Meet the graduates: Cardiff School of Art and Design’s Jamilah Rahman

As part of our coverage of 2021’s graduate season, we’re spending five minutes with a selection of graduates from around the country to talk about their work, practice and plans.

Jamilah Rahman is a 21-year-old graphic communication graduate from Cardiff School of Art and Design. This project is called Gallivant. 


Design Week: Can you explain what your final project was about?

Jamilah Rahman: For the final project of my final year, I wanted to further explore branding identity; an area of graphic design that I am particularly interested in.

The aim of this project was to encourage cycling in my city, by designing a friendly, vibrant, and encouraging visual system for a cycle hire scheme. I focused on creating an identity that encapsulates the spirited nature of Cardiff, with the help of a colour palette that was made to reflect the locations in the city that make it great for cycling; the greens reflecting the abundant parks and green spaces, and the blues to resemble the ample rivers and the bay area, that provide the perfect scenic routes for cyclists. The bold pink and orange were used to add a vibrancy to the visual identity.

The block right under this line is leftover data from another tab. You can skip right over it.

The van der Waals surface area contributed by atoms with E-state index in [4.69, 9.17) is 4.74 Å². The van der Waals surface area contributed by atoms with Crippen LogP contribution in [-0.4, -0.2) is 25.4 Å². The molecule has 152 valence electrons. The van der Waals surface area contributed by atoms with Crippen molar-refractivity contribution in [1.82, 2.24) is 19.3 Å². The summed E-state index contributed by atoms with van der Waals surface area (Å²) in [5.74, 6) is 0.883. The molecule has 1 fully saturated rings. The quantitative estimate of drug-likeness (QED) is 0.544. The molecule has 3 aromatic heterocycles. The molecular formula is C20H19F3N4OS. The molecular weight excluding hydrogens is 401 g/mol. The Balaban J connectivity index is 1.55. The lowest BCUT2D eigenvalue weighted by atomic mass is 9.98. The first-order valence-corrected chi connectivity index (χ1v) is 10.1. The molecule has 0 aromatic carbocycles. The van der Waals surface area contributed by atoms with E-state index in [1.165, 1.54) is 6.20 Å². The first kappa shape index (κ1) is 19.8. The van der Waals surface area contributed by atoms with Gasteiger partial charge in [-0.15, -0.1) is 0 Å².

To capture the essence of the brand very simply, I chose the name ‘Gallivant’; a word meaning “to go around from one place to another in the pursuit of pleasure or entertainment”, which I felt was the most appropriate fit for this cycle hire scheme. I created imagery that mimics the winding bicycle routes and the idea of gallivanting from one place to another, using these simple but playful arrow graphics across the various designed outcomes.


DW: More generally, what would you say your biggest inspirations are in your design practice?

JR: To pinpoint exactly where my biggest inspirations come from would be difficult because it can come randomly and from anywhere. Nature is always a trigger for ideas and inspiration but it can also come from inside the house like watching or listening to something, even just talking to people can be an inspiration trigger for me.

Graphic design inspiration can get repetitive if you’re searching for it online so I like to keep an eye out for graphics that I see on streets, like murals, signage and posters, photographing them if I can, as there is always something new and different to see.


DW: What would be the ideal job for you, and why?

JR: My ideal job would be a place where I can be involved in designing brand identities. Having a great visual system is truly the icing on the cake for any business, brand, or company, and helps them flourish in all sorts of ways.

Visually communicating a business’ purpose, ideals and message into a brand identity is something amazing and exciting, and it is something that I would like to be a part of in a future role.


You can view Jamilah’s work, as well as her graphic communication peers’ as part of the What’s the Point showcase

Read our full 2021 graduate show guide here.

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